Sri Swami Sivananda
Fire, The Symbol Of God
Ethics of ZoroasterTeachings
Click here for a biography of Zoroaster.
Hinduism, Christianity, Buddhism are world religions but Zoroastrianism is just a national religion now though it was a world religion in days of yore. It is the religion of the Parsees. The correct name for the religion established by Zoroaster is Mazdayasnism which means the worship of Mazda or the Lord.
Mazdayasnism was first revealed by Homa to King Jamshid. Afterwards it was revealed to King Fiedoon. Then it was revealed to Thirta. Lastly it was revealed to Zoroaster.
After the death of Zoroaster his son in-law Jamaspa became his successor. Jamaspa wrote down the teachings of Zoroaster which are known as Zend Avesta, the scriptures of the Zoroastrians. Frashaoshtra, father-in-law of Zoroaster, was the first apostle of this faith. He expounded the tenets of this religion. Zoroastrianism became the state religion of Persia.
After the time of Zoroaster, Zoroastrianism underwent many changes at the hands of the priests who were called Magi. The priests re-introduced ritualism and the worship of the old nature-deities in a new garb by making them archangels of Ahura Mazda.
Persia is now a Mohammedan country. A few Zoroastrians are found there. They were persecuted and driven out of Persia. They took refuge in India. They are called the Parsees. They have become a self-contained community in India.
Zoroaster was not a philosopher or a metaphysician. He was only a Prophet who had the divine revelation.
Zoroastrianism is not a system of philosophy. It is a revealed religion of faith and devotion. During the days of Zoroaster there was an urgent need for ethics and virtuous life. The need for philosophy did not arise. At all times the need to lead a virtuous, divine life is far more imperative for the vast majority than the need to understand the various philosophical problems. If one leads the divine life according to the instructions of sages and scriptures, he will find a solution for all the philosophical problems from within through the voice of the Indweller.
Originally there was a common religion among the Aryans in Central Asia. There is similarity between the Vedic and Zend languages. Even the versification of the Zend Avesta is closely related to that of the Vedas. There is identity of divine names in the Zend Avesta and the Vedas.
The principal truths taught by Zoroaster were based on and derived from the Vedas. Zoroastrianism is based on the Vedic religion. The doctrines and ceremonials of the Zoroastrians have a mostly remarkable similarity to those of the Vedas.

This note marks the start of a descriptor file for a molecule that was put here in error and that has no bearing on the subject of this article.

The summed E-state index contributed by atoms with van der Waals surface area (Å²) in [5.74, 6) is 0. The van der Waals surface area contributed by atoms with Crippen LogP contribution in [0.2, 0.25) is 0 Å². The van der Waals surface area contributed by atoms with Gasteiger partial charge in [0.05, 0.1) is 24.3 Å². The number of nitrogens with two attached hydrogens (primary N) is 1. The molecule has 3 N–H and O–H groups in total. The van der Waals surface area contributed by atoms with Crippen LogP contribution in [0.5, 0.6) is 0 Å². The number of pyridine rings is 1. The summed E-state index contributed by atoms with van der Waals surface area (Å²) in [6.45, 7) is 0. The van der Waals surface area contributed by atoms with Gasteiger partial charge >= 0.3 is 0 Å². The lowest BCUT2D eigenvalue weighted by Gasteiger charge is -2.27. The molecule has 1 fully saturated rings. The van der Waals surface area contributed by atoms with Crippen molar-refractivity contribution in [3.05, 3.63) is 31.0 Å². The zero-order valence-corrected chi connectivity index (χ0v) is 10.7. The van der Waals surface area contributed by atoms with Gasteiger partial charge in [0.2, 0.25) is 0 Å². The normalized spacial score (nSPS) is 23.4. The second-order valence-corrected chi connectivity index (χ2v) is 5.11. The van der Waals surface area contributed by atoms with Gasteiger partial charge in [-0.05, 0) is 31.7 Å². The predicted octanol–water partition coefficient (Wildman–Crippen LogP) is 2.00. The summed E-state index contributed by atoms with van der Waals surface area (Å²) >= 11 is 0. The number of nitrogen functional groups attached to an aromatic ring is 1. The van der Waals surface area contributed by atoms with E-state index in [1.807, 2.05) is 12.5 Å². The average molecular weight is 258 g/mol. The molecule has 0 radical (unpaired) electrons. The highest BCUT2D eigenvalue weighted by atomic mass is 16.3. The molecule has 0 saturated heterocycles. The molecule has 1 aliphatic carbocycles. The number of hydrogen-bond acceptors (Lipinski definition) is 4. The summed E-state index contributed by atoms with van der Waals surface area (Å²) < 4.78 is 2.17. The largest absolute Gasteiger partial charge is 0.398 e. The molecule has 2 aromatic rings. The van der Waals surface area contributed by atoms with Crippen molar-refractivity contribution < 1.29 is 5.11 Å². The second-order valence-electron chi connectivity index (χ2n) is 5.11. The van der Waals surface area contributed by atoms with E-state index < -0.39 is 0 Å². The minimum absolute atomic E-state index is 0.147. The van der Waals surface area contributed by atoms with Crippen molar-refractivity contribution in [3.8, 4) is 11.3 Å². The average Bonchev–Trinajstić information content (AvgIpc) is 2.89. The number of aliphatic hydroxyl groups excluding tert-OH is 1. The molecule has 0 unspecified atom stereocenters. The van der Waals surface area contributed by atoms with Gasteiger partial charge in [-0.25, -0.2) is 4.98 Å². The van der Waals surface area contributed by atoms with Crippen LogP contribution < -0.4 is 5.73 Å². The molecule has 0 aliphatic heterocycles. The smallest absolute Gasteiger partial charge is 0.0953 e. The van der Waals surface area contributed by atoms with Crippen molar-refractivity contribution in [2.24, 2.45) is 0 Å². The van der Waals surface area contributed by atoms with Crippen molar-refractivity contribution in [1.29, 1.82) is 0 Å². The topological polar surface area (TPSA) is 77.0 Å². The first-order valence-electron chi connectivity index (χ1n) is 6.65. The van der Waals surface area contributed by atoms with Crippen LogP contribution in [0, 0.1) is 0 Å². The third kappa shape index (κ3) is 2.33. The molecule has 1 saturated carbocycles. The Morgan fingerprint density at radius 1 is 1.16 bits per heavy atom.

The Yasna and the Visparad are the Vedas of Zoroastrianism. The first part of Yasna consists of Gathas or hymns which came from the mouth of the prophet. The Gathas are five in number. The Gathas are written in metres which correspond to the metres of the Sama Veda. The second part of Yasna contains prayers addressed to the Supreme Lord and other deities who form the spiritual hierarchy.
Visparad is a collection of invocations or litanies which are recited before other prayers and scriptures. The twenty-one Nasks deal with all kinds of Sciences, viz., medicine, astronomy, agriculture, botany, etc. They correspond to the Vedangas of Hinduism. Then there is the Khordah Avesta or little Avesta which contains Yashts (invocations) and prayers for the use of lay persons. The modern Parsees recite these prayers daily.
Zoroastrian scriptures are called Zend Avesta. They contain three parts. The first is Vendidad. This contains religious laws and ancient mythical tales. The second is Visparad. The third is Yasna. The Avesta contains direct conversations between Zoroaster and Ahura Mazda, the Supreme Lord.
Fire, The Symbol Of God
People believe that the religion of Zoroaster was fire-worship. This is a mistake. “Do not say that the Iranians were fire-worshippers. They were worshippers of one God.” These are the utterances of the great Firdusi. Fire is a sacred and supreme symbol of God. It is a sacred symbol in the Avesta. Fire is considered as the son of Ahura Mazda. The prophet of Iran did not teach fire-worship. He taught the worship of the one Supreme Lord of the universe, Ahura Mazda. Fire is the symbol of divine in all sacrifices. It is a sacred object. It is the symbol of divine life. It is the sacred symbol most reverenced by the Zoroastrians of today.
In every religion, fire has been the symbol of the Supreme Lord. Brahman is fire in Hinduism. Ahura Mazda is fire. The Jews worship their God as a pillar of fire. The Christians declare that their God is a consuming fire. Fire symbolised the brilliance of the Lord. It is purifying. Fire stands for effulgence, illumination. The worship of Agni or Fire comes in the Vedas also. In the Bible it is said, “God is light.” Upanishads declare “Brahman is Jyotirmaya (full of light).” In every religion fire finds a place in rituals. Fire brings the message that God is Light of lights. Zoroaster himself held Fire in great sanctity as a noble gift from God. He summoned Fire from the sky and pointed it to heaven. The Heavens burst into fire. Some of the flames darted downwards and fired the altar at his side. Sacred fire in the altar of a temple is a symbol that reminds the Parsee of the glory of Ahura Mazda. It is called Atar in the Avesta.